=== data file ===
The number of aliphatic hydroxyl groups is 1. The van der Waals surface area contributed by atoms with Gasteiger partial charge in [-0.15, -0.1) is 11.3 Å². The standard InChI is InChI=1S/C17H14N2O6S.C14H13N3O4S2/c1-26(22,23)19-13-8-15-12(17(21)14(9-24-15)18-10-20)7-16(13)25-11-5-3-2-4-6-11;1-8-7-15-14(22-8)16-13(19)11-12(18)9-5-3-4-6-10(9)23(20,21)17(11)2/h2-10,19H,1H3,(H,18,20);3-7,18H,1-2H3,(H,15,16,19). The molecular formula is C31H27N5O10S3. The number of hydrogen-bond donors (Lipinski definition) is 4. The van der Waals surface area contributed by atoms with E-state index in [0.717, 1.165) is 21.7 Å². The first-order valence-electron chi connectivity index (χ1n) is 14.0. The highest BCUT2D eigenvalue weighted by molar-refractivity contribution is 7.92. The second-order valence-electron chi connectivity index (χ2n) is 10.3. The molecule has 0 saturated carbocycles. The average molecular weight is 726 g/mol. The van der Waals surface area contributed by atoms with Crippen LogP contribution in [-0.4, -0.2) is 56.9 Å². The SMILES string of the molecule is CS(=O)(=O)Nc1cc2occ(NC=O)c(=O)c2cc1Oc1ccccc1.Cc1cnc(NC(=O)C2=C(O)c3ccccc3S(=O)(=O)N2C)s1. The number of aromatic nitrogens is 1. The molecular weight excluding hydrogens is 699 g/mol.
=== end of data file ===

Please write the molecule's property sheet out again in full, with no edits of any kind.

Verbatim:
The number of aliphatic hydroxyl groups is 1. The van der Waals surface area contributed by atoms with Gasteiger partial charge in [-0.15, -0.1) is 11.3 Å². The standard InChI is InChI=1S/C17H14N2O6S.C14H13N3O4S2/c1-26(22,23)19-13-8-15-12(17(21)14(9-24-15)18-10-20)7-16(13)25-11-5-3-2-4-6-11;1-8-7-15-14(22-8)16-13(19)11-12(18)9-5-3-4-6-10(9)23(20,21)17(11)2/h2-10,19H,1H3,(H,18,20);3-7,18H,1-2H3,(H,15,16,19). The molecular formula is C31H27N5O10S3. The number of hydrogen-bond donors (Lipinski definition) is 4. The van der Waals surface area contributed by atoms with E-state index in [0.717, 1.165) is 21.7 Å². The first-order valence-electron chi connectivity index (χ1n) is 14.0. The highest BCUT2D eigenvalue weighted by molar-refractivity contribution is 7.92. The second-order valence-electron chi connectivity index (χ2n) is 10.3. The molecule has 0 saturated carbocycles. The average molecular weight is 726 g/mol. The van der Waals surface area contributed by atoms with Crippen LogP contribution in [-0.4, -0.2) is 56.9 Å². The SMILES string of the molecule is CS(=O)(=O)Nc1cc2occ(NC=O)c(=O)c2cc1Oc1ccccc1.Cc1cnc(NC(=O)C2=C(O)c3ccccc3S(=O)(=O)N2C)s1. The number of aromatic nitrogens is 1. The molecular weight excluding hydrogens is 699 g/mol.